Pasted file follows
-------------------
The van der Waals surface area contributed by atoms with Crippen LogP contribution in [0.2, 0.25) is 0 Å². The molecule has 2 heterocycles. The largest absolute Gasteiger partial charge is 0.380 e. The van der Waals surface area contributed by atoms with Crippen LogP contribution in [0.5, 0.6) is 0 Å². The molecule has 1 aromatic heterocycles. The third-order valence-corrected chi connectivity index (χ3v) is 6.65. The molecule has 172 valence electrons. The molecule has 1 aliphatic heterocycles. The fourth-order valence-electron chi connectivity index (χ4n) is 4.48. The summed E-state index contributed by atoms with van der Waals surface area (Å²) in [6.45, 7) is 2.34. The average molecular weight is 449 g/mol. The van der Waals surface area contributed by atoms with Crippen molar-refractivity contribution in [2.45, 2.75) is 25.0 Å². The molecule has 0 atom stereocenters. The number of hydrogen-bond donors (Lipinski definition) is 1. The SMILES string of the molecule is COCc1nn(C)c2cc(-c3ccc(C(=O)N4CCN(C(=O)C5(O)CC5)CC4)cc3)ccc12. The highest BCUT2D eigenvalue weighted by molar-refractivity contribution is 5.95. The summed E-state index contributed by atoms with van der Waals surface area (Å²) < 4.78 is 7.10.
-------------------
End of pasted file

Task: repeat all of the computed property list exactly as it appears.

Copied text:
The van der Waals surface area contributed by atoms with Crippen LogP contribution in [0.2, 0.25) is 0 Å². The molecule has 2 heterocycles. The largest absolute Gasteiger partial charge is 0.380 e. The van der Waals surface area contributed by atoms with Crippen LogP contribution in [0.5, 0.6) is 0 Å². The molecule has 1 aromatic heterocycles. The third-order valence-corrected chi connectivity index (χ3v) is 6.65. The molecule has 172 valence electrons. The molecule has 1 aliphatic heterocycles. The fourth-order valence-electron chi connectivity index (χ4n) is 4.48. The summed E-state index contributed by atoms with van der Waals surface area (Å²) in [6.45, 7) is 2.34. The average molecular weight is 449 g/mol. The van der Waals surface area contributed by atoms with Crippen molar-refractivity contribution in [2.45, 2.75) is 25.0 Å². The molecule has 0 atom stereocenters. The number of hydrogen-bond donors (Lipinski definition) is 1. The SMILES string of the molecule is COCc1nn(C)c2cc(-c3ccc(C(=O)N4CCN(C(=O)C5(O)CC5)CC4)cc3)ccc12. The highest BCUT2D eigenvalue weighted by molar-refractivity contribution is 5.95. The summed E-state index contributed by atoms with van der Waals surface area (Å²) < 4.78 is 7.10.